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Why Is My Tax Refund Delayed?

    For the majority of people, their tax refund is the most important payment of the year, and they rely on it.

    The IRS understands how important your refund is to you. It takes pleasure in paying the majority of refunds within 21 days of filing. What if your tax refund is delayed, and you’re left wondering, “When will I get my tax return (meaning your tax refund)?”

    It’s true: “Where’s my refund?” is a frequently asked question at chicastaxservice. And this article will explain why your tax refund may be delayed.

    Only for tax returns filed in 2020: Your refund could take longer than the usual 21 days, according to the IRS, if you:

    • You applied for a Recovery Rebate Credit, but the amount you claimed does not match what the IRS determines you are entitled to.
    • The lookback rule was used to determine your Earned Income Tax Credit (EITC) or Additional Child Tax Credit based on your prior-year earned income.

    If your return passes these requirements, the IRS will analyse it manually, and your refund may take an extra 90 to 120 days to arrive. You should keep checking the Where’s My Refund webpage for changes, according to the IRS.

    Additional information is available on the IRS website.

    The IRS and the US Congress are concerned about the speed with which refunds are issued. When the IRS issues refunds rapidly, there isn’t always enough time to double-check the correctness of the returns. In addition, speeding this process increases the risk of return problems and incorrect refunds.

    EITC/ACTC Tax Refunds Delayed Until Late February

    That’s why Congress gave the IRS new powers to examine refunds beginning with the 2017 tax season. Congress, in particular:

    • Employers’ deadlines for sending Forms W-2, which indicate taxpayers’ salary and the income tax withholding they paid, and Forms 1099, which reflect payments made to independent contractors, have been pushed back. The deadline for submissions is January 31.
    • Refunds with the earned income credit (EIC) and/or the supplementary child tax credit are delayed (ACTC). Although the IRS is unable to distribute these refunds before February 15, the IRS has stated that you should get your return within the first week of March.

    For the first time, the IRS will have the information and time it needs to scrutinise more returns before issuing refunds, thanks to the new guidelines. The IRS, on the other hand, isn’t new to questioning and delaying refunds. Several IRS compliance initiatives, in fact, take or detain millions of taxpayers’ refunds each year. Here are a few reasons why your tax refund can be late:

    Reason #1: The Internal Revenue Service (IRS) has taken your refund.

    When the IRS issues refunds, it typically takes or decreases refunds (offsets) when filers owe money. The following are the two most prevalent scenarios:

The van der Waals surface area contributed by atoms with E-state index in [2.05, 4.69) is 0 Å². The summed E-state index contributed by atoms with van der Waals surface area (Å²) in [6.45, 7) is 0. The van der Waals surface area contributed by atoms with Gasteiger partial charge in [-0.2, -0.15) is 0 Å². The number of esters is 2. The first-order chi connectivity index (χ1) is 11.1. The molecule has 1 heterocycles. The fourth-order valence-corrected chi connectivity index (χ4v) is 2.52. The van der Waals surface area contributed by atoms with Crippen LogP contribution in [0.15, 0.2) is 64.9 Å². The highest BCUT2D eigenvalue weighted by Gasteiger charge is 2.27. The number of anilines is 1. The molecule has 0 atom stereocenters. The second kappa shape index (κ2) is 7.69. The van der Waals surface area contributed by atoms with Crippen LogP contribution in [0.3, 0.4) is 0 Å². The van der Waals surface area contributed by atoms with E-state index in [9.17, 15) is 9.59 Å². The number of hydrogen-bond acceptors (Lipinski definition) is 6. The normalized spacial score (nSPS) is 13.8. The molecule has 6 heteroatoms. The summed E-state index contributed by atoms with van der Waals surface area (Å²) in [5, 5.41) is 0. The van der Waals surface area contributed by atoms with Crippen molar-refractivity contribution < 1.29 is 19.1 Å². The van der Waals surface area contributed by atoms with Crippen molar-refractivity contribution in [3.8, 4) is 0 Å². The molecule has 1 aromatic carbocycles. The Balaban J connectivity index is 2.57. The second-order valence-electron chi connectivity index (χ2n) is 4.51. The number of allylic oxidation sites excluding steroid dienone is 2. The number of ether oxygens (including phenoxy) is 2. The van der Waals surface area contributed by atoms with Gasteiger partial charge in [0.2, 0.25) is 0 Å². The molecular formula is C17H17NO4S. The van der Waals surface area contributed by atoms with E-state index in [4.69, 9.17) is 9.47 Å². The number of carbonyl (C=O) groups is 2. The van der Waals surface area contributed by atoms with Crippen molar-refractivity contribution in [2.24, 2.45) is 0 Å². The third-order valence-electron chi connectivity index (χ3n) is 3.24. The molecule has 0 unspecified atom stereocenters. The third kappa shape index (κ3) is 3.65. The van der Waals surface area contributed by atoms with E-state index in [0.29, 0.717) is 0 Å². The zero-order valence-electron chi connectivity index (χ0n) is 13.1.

You owe federal taxes, and you haven’t paid:

    You’ll find out if the IRS used your refund to pay federal taxes you owe a few weeks after you file your return. Overpayment Applied to Taxes Owed will be the subject of IRS notice CP49. If you don’t believe you owe the IRS what it claims you owe, your sole option is to file an updated tax return to remedy the error or fight any additional tax the IRS has charged you (like a tax bill from an audit or an underreporting notice).

    Find out what to do if you can’t afford to pay your taxes.

    You owe other debts, and you haven’t paid:

    If you owe other sorts of debts, including non-tax bills, the IRS can remove or reduce your refund under the Treasury Offset Program (TOP).

    • Child support arrears
    • Payments from other federal agencies
    • Taxes paid by the state
    • Repayments of unemployment benefits

    The IRS is unable to provide information or resolve disputes over TOP debts. For more information, taxpayers should call TOP at (800) 304-3107.

    Non-responsible spouses can receive a portion of the return.

    If you filed jointly with your spouse and the IRS deducted your entire refund to cover your partner’s debts, you are entitled to your share of the refund. Use Form 8379, Injured Spouse Allocation, to file an injured spouse claim.

    Reason #2 – IRS Holding Your Refund

    In a variety of circumstances, the IRS may place a hold on your return and request additional information from you. This doesn’t imply you’re being audited, but if you don’t respond with all of the information by the deadline, you might be.

    Here are six of the most common reasons for the IRS to put your return on hold:

    The IRS noted a “math error” on your return after you mailed it in:

    When taxpayers e-file their returns, the e-file procedure detects and rejects numerous return problems at the time of filing. If you send your return rather than e-file it, the IRS is more likely to catch a problem later.